Among the allegations is that Durkin vaccinated puppies without the supervision of a licensed vet, failed to have them properly examined as required by law, and failed to advise consumers they could return a puppy, or recoup some medical costs, if it became ill within 14 days of purchase.
Mackay, whose collie, Hannah, survived but has problems, and animal activists say they hope the case raises awareness about the obligations of dog breeders and brokers to provide veterinary care and documentation.
Steve Lee, acting director of the Division of Consumer Affairs for the Attorney General's Office, said his office wants to make sure dog brokers and breeders comply with New Jersey law.
"We are concerned about the allegations that this business sold sick puppies without disclosing important information to consumers or following other requirements of the law," Lee said. "We will investigate any and all consumer complaints about businesses that sell puppies or other pets."
Durkin is accused in a civil complaint of violating consumer laws. She does not face criminal charges and can continue to sell dogs.
She declined to comment and referred questions to her attorney, Pennsville lawyer Paul Scull, who could not be reached. In a story earlier this month, Scull said he could not comment on pending litigation.
Fresh pictures of puppies appear weekly on Durkin's Prada Puppies' Facebook page, which has more than 7,000 likes.
In December 2012, after seeing a newspaper ad, Mackay paid $400 cash for Hannah. Shortly after Hannah arrived at Mackay's home, the puppy seemed fearful, did not like to socialize, and growled, Mackay said. The odd behaviors led her to question the quality of Hannah's breeding, she said. A veterinarian suggested Hannah see a dog psychiatrist.
Mackay wishes she had done more research. "I would tell others to go to a reputable breeder or animal rescue group," she said.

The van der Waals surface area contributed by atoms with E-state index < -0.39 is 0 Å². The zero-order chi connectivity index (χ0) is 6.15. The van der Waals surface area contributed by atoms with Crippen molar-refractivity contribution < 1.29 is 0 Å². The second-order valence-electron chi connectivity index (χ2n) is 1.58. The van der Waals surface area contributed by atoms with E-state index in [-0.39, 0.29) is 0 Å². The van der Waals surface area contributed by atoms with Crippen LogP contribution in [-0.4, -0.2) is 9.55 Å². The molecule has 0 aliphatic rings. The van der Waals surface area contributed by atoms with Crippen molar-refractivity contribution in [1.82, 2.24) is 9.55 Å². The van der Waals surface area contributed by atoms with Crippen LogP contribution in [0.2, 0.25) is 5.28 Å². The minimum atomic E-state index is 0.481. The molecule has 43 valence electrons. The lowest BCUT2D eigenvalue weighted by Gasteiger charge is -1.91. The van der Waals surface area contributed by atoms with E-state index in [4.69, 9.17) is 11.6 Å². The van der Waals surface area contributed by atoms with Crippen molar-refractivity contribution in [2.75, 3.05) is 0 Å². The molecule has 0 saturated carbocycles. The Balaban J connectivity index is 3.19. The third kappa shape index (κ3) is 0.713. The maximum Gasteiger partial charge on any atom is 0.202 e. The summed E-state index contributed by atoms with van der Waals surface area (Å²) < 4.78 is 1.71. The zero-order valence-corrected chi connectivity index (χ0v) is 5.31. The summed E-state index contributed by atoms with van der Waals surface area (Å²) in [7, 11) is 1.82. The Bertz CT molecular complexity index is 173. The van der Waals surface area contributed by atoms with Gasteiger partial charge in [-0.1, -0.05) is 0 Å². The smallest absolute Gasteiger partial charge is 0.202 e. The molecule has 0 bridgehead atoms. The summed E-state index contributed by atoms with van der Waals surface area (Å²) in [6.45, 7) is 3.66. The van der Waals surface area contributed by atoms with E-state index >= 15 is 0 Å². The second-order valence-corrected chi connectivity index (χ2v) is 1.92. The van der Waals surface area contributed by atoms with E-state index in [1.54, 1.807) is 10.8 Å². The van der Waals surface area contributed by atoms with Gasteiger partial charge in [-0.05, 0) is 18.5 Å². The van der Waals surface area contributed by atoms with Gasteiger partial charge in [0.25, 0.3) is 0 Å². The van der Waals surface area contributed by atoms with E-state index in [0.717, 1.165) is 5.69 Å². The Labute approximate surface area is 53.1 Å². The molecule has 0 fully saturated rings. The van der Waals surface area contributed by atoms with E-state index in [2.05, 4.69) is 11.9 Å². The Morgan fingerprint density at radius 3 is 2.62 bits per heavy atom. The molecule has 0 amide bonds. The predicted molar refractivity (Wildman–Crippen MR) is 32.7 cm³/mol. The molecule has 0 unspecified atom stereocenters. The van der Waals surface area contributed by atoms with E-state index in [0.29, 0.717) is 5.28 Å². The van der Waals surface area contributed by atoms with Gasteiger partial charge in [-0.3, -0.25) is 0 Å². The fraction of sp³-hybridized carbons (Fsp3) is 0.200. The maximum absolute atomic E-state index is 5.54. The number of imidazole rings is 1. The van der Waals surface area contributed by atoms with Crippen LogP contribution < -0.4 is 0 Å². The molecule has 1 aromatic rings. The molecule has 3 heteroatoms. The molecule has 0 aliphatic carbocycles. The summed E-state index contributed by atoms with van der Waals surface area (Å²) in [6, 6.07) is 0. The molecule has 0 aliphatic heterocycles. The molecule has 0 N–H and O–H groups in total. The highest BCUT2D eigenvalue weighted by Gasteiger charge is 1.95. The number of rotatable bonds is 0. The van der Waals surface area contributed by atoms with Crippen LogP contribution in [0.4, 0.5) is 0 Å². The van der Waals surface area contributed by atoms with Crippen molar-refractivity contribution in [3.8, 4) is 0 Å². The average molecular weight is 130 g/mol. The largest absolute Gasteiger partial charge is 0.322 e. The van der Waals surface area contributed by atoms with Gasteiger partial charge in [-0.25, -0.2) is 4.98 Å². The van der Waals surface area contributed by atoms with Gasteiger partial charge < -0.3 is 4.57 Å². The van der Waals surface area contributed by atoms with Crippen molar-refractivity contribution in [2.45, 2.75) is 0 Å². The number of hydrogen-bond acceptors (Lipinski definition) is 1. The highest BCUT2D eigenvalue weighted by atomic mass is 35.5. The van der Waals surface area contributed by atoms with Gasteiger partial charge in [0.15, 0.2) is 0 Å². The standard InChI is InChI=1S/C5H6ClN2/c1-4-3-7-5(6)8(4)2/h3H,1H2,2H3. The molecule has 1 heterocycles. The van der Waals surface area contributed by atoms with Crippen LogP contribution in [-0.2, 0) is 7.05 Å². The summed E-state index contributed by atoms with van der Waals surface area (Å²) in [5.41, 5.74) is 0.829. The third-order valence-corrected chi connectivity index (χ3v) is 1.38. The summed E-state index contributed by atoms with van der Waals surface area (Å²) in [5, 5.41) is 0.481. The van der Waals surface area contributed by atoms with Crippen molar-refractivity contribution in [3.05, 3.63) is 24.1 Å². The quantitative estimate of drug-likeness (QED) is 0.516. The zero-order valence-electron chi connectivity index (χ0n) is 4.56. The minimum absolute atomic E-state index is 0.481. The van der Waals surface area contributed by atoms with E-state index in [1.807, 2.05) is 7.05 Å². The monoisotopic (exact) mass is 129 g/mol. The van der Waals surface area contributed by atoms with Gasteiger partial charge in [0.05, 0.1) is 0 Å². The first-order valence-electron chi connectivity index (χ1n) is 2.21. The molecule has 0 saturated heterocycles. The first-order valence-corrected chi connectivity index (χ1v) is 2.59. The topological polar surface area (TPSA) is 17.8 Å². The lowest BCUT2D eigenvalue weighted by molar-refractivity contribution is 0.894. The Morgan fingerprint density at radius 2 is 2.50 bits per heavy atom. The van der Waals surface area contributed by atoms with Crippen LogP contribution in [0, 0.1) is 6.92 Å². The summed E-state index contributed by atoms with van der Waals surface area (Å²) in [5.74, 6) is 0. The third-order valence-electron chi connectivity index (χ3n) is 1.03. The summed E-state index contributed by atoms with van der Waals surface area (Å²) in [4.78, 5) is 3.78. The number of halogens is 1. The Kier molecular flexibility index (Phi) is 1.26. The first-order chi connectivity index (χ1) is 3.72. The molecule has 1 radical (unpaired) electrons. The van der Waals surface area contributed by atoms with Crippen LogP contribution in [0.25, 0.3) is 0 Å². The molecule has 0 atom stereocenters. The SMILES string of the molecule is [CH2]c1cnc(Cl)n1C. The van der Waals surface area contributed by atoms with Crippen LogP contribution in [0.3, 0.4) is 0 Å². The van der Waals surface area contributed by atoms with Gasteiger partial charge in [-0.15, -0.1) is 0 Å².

Judy Morgan, a veterinarian of more than 20 years with offices in Gloucester and Salem Counties, said she had treated puppies sold by Durkin's business for a variety of illnesses, including genetic disorders and parasites. Dogs that are inbred, she said, often have poor immune systems and require much medical care throughout life.
Morgan accused Prada of "cranking out dogs for money."
Reputable breeders, Morgan said, keep extensive documentation on dogs and their bloodlines to minimize genetic disorders. "Puppy mills" disregard safe practices, she said, and often sell genetically defective dogs to brokers at low prices. The brokers then sell the puppies for hundreds of dollars.
"They sell them out of the back of their cars and out of their vans," Morgan said. "It's a tragedy."
New Jersey has long been a dumping ground for puppy mill owners, including those in Pennsylvania and Ohio, she said.
Libby Williams of Hunterdon County started a nonprofit in 2003 to help identify problem breeders and educate consumers. Her organization, called Pet Watch New Jersey, has taken numerous complaints about Durkin, she said. When appropriate, Williams said, she refers people to the Attorney General's Office.
About two years ago, Christian Guevara said, he drove from North Jersey to meet Durkin in Salem County. He paid $500 for his Boston terrier, Joey. Shortly afterward, Joey needed more than $2,000 in vet care and was diagnosed with the knee disorder luxating patella. Guevara said he never considered returning Joey because he had bonded with the dog in a way he considers "a lifetime commitment."
Mackay said she feels the same about her "beautiful girl" with quirky behaviors. She recalled a recent walk in which Hannah was excited, with her tail swishing, when she noticed a statue of the Virgin Mary holding Jesus. When the mysterious woman did not respond to Hannah, the dog's ears went back and she barked aggressively at the statue as Mackay pulled her away.
"I love her to pieces, but she's a basket case sometimes," Mackay said.